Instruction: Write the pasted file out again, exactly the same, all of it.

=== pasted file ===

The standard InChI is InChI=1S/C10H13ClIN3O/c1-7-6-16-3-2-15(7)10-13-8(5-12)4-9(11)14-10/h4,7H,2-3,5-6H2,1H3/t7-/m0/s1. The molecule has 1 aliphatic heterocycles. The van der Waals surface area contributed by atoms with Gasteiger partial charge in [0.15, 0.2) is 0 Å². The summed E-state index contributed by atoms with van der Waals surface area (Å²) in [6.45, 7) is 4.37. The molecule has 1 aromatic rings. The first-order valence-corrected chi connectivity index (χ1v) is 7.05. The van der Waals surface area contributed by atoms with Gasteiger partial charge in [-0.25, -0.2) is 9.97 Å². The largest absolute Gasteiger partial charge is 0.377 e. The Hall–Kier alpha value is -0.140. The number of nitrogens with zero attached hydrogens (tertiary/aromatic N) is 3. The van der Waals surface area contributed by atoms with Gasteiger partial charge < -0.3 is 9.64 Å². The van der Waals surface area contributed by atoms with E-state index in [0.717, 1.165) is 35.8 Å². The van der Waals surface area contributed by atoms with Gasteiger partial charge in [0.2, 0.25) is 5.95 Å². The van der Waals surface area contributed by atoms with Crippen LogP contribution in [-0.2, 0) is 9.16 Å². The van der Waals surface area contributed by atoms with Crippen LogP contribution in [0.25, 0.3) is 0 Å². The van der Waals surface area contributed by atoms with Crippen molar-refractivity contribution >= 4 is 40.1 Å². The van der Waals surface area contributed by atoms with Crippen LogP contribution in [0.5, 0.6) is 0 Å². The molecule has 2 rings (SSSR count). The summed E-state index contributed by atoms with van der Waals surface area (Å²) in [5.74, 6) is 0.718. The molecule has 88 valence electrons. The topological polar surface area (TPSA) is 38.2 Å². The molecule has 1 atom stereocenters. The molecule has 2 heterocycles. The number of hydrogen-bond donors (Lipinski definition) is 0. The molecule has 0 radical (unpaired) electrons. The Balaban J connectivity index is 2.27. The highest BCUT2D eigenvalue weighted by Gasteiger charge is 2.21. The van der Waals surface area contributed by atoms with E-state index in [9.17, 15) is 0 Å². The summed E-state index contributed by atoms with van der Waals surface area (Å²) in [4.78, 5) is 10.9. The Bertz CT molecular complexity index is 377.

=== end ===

The standard InChI is InChI=1S/C10H13ClIN3O/c1-7-6-16-3-2-15(7)10-13-8(5-12)4-9(11)14-10/h4,7H,2-3,5-6H2,1H3/t7-/m0/s1. The molecule has 1 aliphatic heterocycles. The van der Waals surface area contributed by atoms with Gasteiger partial charge in [0.15, 0.2) is 0 Å². The summed E-state index contributed by atoms with van der Waals surface area (Å²) in [6.45, 7) is 4.37. The molecule has 1 aromatic rings. The first-order valence-corrected chi connectivity index (χ1v) is 7.05. The van der Waals surface area contributed by atoms with Gasteiger partial charge in [-0.25, -0.2) is 9.97 Å². The largest absolute Gasteiger partial charge is 0.377 e. The Hall–Kier alpha value is -0.140. The number of nitrogens with zero attached hydrogens (tertiary/aromatic N) is 3. The van der Waals surface area contributed by atoms with Gasteiger partial charge < -0.3 is 9.64 Å². The van der Waals surface area contributed by atoms with E-state index in [0.717, 1.165) is 35.8 Å². The van der Waals surface area contributed by atoms with Gasteiger partial charge in [0.2, 0.25) is 5.95 Å². The van der Waals surface area contributed by atoms with Crippen LogP contribution in [-0.2, 0) is 9.16 Å². The van der Waals surface area contributed by atoms with Crippen LogP contribution in [0.25, 0.3) is 0 Å². The van der Waals surface area contributed by atoms with Crippen molar-refractivity contribution >= 4 is 40.1 Å². The van der Waals surface area contributed by atoms with Crippen LogP contribution in [0.5, 0.6) is 0 Å². The molecule has 2 rings (SSSR count). The summed E-state index contributed by atoms with van der Waals surface area (Å²) in [5.74, 6) is 0.718. The molecule has 88 valence electrons. The topological polar surface area (TPSA) is 38.2 Å². The molecule has 1 atom stereocenters. The molecule has 2 heterocycles. The number of hydrogen-bond donors (Lipinski definition) is 0. The molecule has 0 radical (unpaired) electrons. The Balaban J connectivity index is 2.27. The highest BCUT2D eigenvalue weighted by Gasteiger charge is 2.21. The van der Waals surface area contributed by atoms with E-state index in [9.17, 15) is 0 Å². The summed E-state index contributed by atoms with van der Waals surface area (Å²) in [4.78, 5) is 10.9. The Bertz CT molecular complexity index is 377.